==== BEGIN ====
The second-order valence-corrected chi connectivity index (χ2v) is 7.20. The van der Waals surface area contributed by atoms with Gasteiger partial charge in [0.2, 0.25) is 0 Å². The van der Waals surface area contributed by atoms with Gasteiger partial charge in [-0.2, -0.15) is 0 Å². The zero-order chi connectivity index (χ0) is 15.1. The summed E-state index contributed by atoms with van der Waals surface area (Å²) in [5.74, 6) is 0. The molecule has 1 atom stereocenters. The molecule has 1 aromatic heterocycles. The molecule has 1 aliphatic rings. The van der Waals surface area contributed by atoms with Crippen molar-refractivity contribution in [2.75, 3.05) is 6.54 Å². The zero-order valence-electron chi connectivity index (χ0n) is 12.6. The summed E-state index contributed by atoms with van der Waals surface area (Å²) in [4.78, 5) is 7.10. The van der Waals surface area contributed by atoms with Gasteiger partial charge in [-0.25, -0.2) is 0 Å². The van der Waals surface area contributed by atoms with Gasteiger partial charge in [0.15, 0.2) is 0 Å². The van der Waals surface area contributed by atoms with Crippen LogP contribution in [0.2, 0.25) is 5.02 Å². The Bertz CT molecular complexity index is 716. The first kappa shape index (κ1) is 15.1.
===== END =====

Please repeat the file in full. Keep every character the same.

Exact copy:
The second-order valence-corrected chi connectivity index (χ2v) is 7.20. The van der Waals surface area contributed by atoms with Gasteiger partial charge in [0.2, 0.25) is 0 Å². The van der Waals surface area contributed by atoms with Gasteiger partial charge in [-0.2, -0.15) is 0 Å². The zero-order chi connectivity index (χ0) is 15.1. The summed E-state index contributed by atoms with van der Waals surface area (Å²) in [5.74, 6) is 0. The molecule has 1 atom stereocenters. The molecule has 1 aromatic heterocycles. The molecule has 1 aliphatic rings. The van der Waals surface area contributed by atoms with Crippen molar-refractivity contribution in [2.75, 3.05) is 6.54 Å². The zero-order valence-electron chi connectivity index (χ0n) is 12.6. The summed E-state index contributed by atoms with van der Waals surface area (Å²) in [4.78, 5) is 7.10. The van der Waals surface area contributed by atoms with Gasteiger partial charge in [-0.25, -0.2) is 0 Å². The van der Waals surface area contributed by atoms with Gasteiger partial charge in [0.15, 0.2) is 0 Å². The van der Waals surface area contributed by atoms with Crippen LogP contribution in [0.2, 0.25) is 5.02 Å². The Bertz CT molecular complexity index is 716. The first kappa shape index (κ1) is 15.1.